Washington (CNN) - Energy Secretary Steven Chu insisted to lawmakers Thursday that the Obama administration wants gas prices lower.
But at a hearing of a House Energy and Commerce subcommittee, he didn't get much of a chance to explain, as Republican members continued to confront him with statements he and his boss, President Barack Obama, made prior to the 2008 election.
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Chu was interviewed in September 2008 by the Wall Street Journal, which quoted from that interview the following December after Chu was named as a prospective energy secretary.
"Somehow we have to figure out how to boost the price of gasoline to the levels in Europe," the Journal reported Chu as saying. At the time, Chu was Director of the Lawrence Berkeley National Laboratory in California.
Rep. John Scalise of Louisiana read that quote to Chu and asked him, "Did you say that?"
Chu responded by trying to talk about administration policy, but Scalise interrupted immediately, "You said it or you didn't, it's been attributed, it's not the first time you've heard this, because many people have asked if it's been attributed to you, and many people have asked you about it, and I've heard you confirm that you said it."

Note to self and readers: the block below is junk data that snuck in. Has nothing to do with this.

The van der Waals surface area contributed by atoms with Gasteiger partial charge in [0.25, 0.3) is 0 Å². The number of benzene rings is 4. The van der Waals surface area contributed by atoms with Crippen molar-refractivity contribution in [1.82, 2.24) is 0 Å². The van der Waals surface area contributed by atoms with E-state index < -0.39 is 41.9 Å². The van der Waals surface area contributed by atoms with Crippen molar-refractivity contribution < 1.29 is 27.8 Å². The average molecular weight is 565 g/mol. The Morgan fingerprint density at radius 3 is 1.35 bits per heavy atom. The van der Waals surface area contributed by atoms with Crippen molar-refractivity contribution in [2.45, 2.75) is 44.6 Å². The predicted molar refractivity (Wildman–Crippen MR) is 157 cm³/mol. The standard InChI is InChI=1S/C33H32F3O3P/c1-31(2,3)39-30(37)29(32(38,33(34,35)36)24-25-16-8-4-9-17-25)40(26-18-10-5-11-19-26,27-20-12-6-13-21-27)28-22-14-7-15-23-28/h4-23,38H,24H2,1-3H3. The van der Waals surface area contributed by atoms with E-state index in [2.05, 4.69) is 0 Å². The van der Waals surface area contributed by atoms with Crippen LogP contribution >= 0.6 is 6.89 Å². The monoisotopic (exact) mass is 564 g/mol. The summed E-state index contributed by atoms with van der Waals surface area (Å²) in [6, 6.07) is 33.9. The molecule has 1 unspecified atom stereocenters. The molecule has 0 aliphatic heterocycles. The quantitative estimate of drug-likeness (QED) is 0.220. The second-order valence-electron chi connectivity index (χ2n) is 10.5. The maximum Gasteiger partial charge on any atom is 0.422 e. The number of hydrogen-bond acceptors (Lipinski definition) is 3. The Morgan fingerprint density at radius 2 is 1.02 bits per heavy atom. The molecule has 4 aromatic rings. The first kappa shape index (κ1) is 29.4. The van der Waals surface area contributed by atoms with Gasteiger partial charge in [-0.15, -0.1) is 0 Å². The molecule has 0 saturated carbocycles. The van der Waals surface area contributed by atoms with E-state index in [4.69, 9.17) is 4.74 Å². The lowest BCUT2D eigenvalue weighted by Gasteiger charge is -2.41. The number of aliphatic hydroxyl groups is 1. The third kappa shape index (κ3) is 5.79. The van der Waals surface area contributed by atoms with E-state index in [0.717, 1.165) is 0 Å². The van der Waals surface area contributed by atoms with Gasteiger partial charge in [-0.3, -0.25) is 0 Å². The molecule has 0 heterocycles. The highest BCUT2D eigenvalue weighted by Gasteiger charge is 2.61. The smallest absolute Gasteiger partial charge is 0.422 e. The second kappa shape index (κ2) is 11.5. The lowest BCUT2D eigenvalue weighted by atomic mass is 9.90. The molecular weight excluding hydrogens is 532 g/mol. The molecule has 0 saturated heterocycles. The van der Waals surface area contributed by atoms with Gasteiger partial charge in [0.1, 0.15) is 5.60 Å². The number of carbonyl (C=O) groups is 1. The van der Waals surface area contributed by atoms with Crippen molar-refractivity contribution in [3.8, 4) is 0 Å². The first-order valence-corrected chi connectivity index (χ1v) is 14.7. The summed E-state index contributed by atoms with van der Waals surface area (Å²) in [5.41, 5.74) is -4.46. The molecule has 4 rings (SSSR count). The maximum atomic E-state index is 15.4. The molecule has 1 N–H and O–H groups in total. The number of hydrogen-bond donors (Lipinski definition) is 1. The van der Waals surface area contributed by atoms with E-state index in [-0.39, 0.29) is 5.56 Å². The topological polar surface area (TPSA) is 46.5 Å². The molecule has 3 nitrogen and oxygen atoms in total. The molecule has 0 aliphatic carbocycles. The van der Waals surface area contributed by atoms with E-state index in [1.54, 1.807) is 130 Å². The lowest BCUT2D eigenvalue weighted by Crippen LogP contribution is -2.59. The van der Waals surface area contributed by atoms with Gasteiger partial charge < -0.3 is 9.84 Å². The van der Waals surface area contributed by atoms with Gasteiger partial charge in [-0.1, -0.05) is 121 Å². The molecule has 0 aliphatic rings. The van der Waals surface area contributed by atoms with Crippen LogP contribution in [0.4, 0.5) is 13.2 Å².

Chu eventually responded, "I said something similar."
Scalise went on to ask what the prices of gasoline are in Europe and Chu responded by trying to talk about everything he has done since taking office.
Scalise then gave a figure above $8 per gallon, but Chu still did not answer the question directly.
The price of gasoline in Europe is more than twice what Americans pay at the pump.
As several other Republicans did earlier in the hearing, Scalise referred to another quote in which Obama, a senator at the time, suggested that he would prefer a gradual increase in gas prices to around $4 per gallon. Conservatives have used these two quotes in recent weeks to suggest that the administration has an unspoken policy to raise gasoline prices.
Rep. John Shimkus of Illinois, who also went after Chu over the two quotes, attacked Obama for his response to that charge in his Tuesday conference this week.
"This administration from Day One said, 'We want high gas prices.' Guess what, they're going to get them. The president was asked (about the charge).'Oh I don't want high gas prices now because I'm up for re-election.' You know what was the unsaid part of that statement? 'But I don't mind if they go up after the election.'"
All these quotes, whether rendered accurately or not, have gone viral on the Internet in conservative blogs and forums.